Of course, it is much easier in hindsight to marvel at failed predictions than two make better assessments. At the same time, others have an impressive track record of seeing what the future will bring about. The American author, Michael Hart, stated in 1998: “There’s going to be some gizmo that kids carry around in their back pocket that has everything in it – including our books, if they want.” Intel’s co-founder, Gordon Moore, stated in 1965 that he expected integrated circuits to be used inside of “portable telephones, personal paging systems, and palm-sized TVs”.
Visionary ability is a crucial input to the innovation process as it largely determines how a firm chooses to use its scarce resources. Consider how Nokia was blindsided by the advent of smartphones in 2007 and is now struggling to reinvent itself. A vital question is therefore what separates visionary companies from those who are eventually left behind.
Some would argue that technological know-how is a distinguishing feature of such firms. While both Gordon Moore and Michael Hart had been intimately involved with technology, there are many examples of firms which had technological foresight, but still struggled to reinvent themselves. Kodak developed the first digital camera prototype in 1975 and invented the first megapixel sensor in 1986. Yet still, the firm filed for chapter 11 bankruptcy in 2012. Xerox’s Palo Alto Research Centre (PARC) invented some breathtaking innovations in the 1970s, but could not figure out how to commercialize them.
Many companies succeed at seeing what’s around the corner, yet still they struggle to reinvent themselves.
Firms usually have extensive technological knowledge and they are frequently capable of seeing what’s around the corner. I would instead argue that the main distinguishing characteristic of innovative companies is how they relate to markets. Is a market existing and predefined, or is it something that can be created, transformed or re-defined?
When studying a market, economists observe that there is supply and demand. At a certain price point, supply will meet demand and this is commonly referred to as the market price. Basic microeconomics tells us that if supply increases, prices will decline, and vice versa. While such an assessment is not inaccurate, it is misleading because the most interesting questions are not being dealt with at all: where did the market come from? Who created it in the first place and how can this process be explained and understood?
In economics – and business administration – markets are assumed to exist. Yet at the same time, any observant of human history over the last two centuries would agree that the most striking characteristic of the capitalist economy is rather how markets are created, transformed or destroyed.
At a hypothetical fixed point in time, markets exist and can be analyzed in terms of supply and demand. But if you look at your consumption pattern and relate it to the past, you will be struck by how some products have ceased to exist, how others have changed and how new ones have been created. Clothes used to be capital goods, you bought a coat and used it for 20 years. Today, clothes are instead consumed, and they are an integral part of self-expression in the modern world. There is a market for toothpaste for cats – and they come in different flavors as well! Portable music was once upon a time unheard of, over the last six decades this market has been created, destroyed and re-created through several waves of innovation: the transistor radio in the 1950s, the Walkman in the 1980s and the MP3 player in the late 1990s.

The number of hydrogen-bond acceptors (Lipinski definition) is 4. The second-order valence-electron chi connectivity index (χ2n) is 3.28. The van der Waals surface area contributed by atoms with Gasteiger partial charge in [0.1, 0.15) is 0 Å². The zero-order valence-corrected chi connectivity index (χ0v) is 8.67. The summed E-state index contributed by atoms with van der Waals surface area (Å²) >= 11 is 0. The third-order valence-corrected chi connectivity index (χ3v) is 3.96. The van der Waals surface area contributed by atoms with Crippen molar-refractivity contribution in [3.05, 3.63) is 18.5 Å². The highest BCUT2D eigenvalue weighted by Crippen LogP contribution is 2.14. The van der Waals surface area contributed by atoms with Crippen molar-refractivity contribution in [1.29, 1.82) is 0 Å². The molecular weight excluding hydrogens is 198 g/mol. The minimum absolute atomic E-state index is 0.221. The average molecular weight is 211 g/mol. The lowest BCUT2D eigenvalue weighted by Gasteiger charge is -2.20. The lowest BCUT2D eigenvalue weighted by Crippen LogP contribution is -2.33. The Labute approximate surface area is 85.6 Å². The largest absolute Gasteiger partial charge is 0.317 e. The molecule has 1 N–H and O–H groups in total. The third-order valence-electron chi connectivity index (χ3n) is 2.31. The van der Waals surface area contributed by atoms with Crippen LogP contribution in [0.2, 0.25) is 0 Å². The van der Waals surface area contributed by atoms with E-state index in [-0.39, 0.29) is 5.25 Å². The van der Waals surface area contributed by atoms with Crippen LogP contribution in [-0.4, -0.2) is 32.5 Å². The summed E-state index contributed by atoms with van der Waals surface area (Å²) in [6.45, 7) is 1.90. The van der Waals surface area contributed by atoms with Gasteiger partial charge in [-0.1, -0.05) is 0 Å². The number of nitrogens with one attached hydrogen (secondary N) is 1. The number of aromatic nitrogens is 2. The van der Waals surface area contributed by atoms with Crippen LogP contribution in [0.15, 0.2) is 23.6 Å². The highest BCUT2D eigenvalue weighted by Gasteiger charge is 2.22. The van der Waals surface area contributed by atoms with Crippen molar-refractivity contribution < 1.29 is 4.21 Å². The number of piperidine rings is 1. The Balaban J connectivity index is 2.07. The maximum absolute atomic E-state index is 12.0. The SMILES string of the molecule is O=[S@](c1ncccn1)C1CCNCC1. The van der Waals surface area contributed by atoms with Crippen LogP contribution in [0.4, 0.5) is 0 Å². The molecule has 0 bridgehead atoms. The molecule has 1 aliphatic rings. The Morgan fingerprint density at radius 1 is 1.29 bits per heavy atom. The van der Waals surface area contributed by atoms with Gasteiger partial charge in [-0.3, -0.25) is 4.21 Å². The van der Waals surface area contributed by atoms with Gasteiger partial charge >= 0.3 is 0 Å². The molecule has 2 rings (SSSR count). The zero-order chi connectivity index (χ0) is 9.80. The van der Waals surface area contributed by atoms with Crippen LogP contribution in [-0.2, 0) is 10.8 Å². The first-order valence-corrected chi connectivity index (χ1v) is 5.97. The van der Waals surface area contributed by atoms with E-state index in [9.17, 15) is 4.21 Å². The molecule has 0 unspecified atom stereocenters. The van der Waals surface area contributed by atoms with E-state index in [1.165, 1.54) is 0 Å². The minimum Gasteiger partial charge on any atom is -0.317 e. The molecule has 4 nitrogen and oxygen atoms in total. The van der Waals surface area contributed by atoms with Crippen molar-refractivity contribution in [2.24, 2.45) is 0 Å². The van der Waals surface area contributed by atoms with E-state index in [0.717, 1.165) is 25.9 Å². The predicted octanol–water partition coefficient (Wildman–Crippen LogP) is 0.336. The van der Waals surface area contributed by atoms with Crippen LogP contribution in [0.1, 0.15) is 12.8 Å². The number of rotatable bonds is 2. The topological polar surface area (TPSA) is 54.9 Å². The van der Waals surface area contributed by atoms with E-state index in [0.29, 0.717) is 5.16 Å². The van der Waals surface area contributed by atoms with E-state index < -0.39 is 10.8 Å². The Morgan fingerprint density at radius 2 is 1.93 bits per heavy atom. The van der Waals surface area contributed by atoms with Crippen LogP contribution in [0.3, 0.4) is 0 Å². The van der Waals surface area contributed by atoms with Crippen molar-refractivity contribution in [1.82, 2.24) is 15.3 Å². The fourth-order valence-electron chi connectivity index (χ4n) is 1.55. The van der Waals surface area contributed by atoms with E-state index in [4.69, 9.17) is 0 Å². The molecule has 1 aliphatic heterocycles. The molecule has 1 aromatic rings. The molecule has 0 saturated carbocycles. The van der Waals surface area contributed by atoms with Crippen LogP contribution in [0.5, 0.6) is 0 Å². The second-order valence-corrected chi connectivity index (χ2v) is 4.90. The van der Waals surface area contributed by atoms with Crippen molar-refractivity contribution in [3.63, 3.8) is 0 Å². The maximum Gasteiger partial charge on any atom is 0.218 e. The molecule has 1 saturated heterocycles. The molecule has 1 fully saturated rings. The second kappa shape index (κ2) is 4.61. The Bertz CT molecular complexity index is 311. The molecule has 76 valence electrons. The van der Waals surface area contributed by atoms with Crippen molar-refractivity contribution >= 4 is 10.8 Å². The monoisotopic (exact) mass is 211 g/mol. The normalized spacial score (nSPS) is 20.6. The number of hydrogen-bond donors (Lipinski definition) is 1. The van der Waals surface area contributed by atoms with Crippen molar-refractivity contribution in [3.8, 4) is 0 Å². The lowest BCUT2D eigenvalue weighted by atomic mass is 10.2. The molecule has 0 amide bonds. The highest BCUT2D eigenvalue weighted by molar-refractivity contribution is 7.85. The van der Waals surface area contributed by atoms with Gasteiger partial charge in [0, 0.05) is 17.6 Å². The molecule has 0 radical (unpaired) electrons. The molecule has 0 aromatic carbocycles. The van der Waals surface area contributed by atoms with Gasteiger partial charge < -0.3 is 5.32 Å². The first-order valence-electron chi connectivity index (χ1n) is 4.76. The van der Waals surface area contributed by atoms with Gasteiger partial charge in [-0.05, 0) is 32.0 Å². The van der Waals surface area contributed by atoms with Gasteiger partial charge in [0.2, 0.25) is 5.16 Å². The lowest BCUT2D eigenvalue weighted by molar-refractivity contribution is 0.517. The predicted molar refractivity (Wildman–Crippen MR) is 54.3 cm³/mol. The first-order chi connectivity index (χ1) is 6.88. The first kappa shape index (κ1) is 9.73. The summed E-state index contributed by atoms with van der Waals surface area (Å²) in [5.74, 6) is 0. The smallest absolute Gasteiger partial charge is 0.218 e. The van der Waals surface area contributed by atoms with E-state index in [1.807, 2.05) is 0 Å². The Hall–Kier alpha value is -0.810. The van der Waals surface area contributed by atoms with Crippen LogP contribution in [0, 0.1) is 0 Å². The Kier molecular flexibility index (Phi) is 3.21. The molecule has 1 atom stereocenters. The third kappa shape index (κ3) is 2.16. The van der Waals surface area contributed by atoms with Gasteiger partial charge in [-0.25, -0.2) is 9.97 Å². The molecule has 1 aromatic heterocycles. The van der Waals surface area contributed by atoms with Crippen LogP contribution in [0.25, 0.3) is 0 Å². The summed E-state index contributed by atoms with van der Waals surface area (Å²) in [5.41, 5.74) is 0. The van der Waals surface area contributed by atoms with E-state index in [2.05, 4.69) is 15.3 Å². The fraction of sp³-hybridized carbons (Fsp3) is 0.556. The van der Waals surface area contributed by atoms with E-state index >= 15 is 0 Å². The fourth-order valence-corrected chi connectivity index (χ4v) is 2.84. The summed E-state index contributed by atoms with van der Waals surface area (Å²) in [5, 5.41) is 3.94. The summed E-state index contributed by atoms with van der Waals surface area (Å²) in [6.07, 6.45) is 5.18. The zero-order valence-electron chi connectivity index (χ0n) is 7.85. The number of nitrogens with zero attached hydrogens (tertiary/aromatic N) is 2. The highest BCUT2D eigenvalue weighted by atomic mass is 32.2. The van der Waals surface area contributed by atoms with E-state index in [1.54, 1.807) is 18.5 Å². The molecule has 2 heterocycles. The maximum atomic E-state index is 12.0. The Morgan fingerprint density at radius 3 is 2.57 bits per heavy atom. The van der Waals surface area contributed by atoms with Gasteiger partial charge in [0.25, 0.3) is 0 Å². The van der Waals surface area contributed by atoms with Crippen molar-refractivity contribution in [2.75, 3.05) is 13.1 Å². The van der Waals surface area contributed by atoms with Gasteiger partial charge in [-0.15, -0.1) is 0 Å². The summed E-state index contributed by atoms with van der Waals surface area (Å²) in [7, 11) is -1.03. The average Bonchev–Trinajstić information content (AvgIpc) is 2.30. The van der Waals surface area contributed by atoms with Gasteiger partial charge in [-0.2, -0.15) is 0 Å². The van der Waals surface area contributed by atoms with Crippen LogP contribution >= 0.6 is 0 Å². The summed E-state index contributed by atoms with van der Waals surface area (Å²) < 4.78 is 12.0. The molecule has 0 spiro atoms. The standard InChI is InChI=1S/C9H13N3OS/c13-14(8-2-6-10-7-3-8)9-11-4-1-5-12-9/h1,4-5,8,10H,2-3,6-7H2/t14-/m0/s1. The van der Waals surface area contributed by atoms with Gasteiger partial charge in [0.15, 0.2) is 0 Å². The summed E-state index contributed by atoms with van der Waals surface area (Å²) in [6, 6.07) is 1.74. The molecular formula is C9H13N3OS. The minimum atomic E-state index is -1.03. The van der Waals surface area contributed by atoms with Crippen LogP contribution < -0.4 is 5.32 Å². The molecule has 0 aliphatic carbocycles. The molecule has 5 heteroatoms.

Most historical and contemporary examples of revolutionary innovations are in fact related to either the creation of a market or the transformation of an existing market. Henry Ford targeted consumers who did not own cars, Sony sold transistor radios to teenagers who only had access to their parents’ vinyl player and Kodak flourished a century ago by creating amateur photography. Ryanair has redefined the meaning of flying, McDonald’s made eating out affordable and fast, while Elvis Presley merged blues and country music thereby creating rock n’ roll.
We often take markets for granted, but over time markets are created, redefined and sometimes destroyed.
True innovation is notabout beating your competitors. Rather, it is about changing the rules of the game, thereby leapfrogging competition. While most people subscribe to this conclusion, it is striking how modern corporations are designed to do the exact opposite. Modern management techniques largely contain the hidden assumption of a stable, predefined market. Let me mention a few examples:
Unfortunately, our universities are not much better, neither in terms of research or education:
Innovative companies have managed to unlearn what academia has taught over the last decades. They have also found ways to ignore so called ‘Best Practice’ in their industries and instead look for ways to transform an industry or build a new market. Innovation is far from only about trying to see into the future, first and foremost it is about finding ways to create the future.
Christian Sandström holds a PhD in innovation management. His research interests concern disruptive innovation and the challenges they imply for established firms. Dr. Sandström is affiliated with the Center for Business Innovation at Chalmers University of Technology, and the Ratio Institute. Some of his work can be found at disruptiveinnovation.se
Photo: Star field in deep space from shutterstock.com